The western shared services concept focused on cost reduction was accelerated by the offshore proposition of arbitrage and access to a differentiated talent pool. Gradually, as the shared services model matures, Indian businesses and service providers are focusing on other benefits, including efficiencies, process excellence, and faster time to market—factors that are more relevant in India. Figure 2 illustrates how drivers for shared services are different in India compared to western markets.
For example, Indian manufacturing and retail have had much lower uptake, driven by various factors, including higher proportion of unorganized players, lack of process evolution, and higher cost of technology (see figure 3). As these factors change, these verticals will lean toward adopting shared services. For example, organized retail, which currently contributes to 5 percent of the overall retail market, is projected to grow to 17 percent by 2020.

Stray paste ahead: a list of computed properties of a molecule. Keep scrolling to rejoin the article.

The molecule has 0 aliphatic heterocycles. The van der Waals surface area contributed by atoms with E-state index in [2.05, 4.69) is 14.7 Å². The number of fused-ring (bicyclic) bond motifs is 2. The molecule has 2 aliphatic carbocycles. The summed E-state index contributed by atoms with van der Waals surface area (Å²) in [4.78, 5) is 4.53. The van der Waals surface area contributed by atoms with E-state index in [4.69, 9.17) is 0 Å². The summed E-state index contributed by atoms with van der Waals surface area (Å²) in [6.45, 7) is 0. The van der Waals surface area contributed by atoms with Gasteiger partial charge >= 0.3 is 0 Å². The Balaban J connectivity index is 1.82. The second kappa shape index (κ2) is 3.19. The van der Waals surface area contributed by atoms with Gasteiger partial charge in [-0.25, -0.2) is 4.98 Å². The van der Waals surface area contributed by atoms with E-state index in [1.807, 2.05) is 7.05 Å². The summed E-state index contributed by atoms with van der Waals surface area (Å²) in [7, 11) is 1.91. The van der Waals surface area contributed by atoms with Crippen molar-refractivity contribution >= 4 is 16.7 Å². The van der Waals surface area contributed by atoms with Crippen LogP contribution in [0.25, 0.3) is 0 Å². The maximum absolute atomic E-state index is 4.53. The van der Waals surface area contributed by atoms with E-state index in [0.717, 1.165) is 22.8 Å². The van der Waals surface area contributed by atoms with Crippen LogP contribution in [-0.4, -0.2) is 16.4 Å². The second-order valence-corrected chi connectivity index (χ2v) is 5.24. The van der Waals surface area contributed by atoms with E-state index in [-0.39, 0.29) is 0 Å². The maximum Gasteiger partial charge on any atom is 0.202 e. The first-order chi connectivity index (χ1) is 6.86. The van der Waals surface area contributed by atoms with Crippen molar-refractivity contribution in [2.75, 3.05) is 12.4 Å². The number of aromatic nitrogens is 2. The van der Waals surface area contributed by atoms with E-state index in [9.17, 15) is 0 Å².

Over the past 20 years, the average GDP growth rate was 7 percent, compared to 4 percent over the previous 20 years.8 To maintain control and responsiveness in this environment, most activities were kept within business units. In addition, limited stability and process maturity have restricted the extent to which they can be shared. The lack of process maturity is evidenced by the fact that India trails in adopting standards and tools such as an Information Technology Infrastructure Library (ITIL), Capability Maturity Model (CMM), and Six Sigma. For example, India's ITIL adoption rate is 0.1 percent, compared to 40.9 percent in the United Kingdom and 19.7 percent in the United States.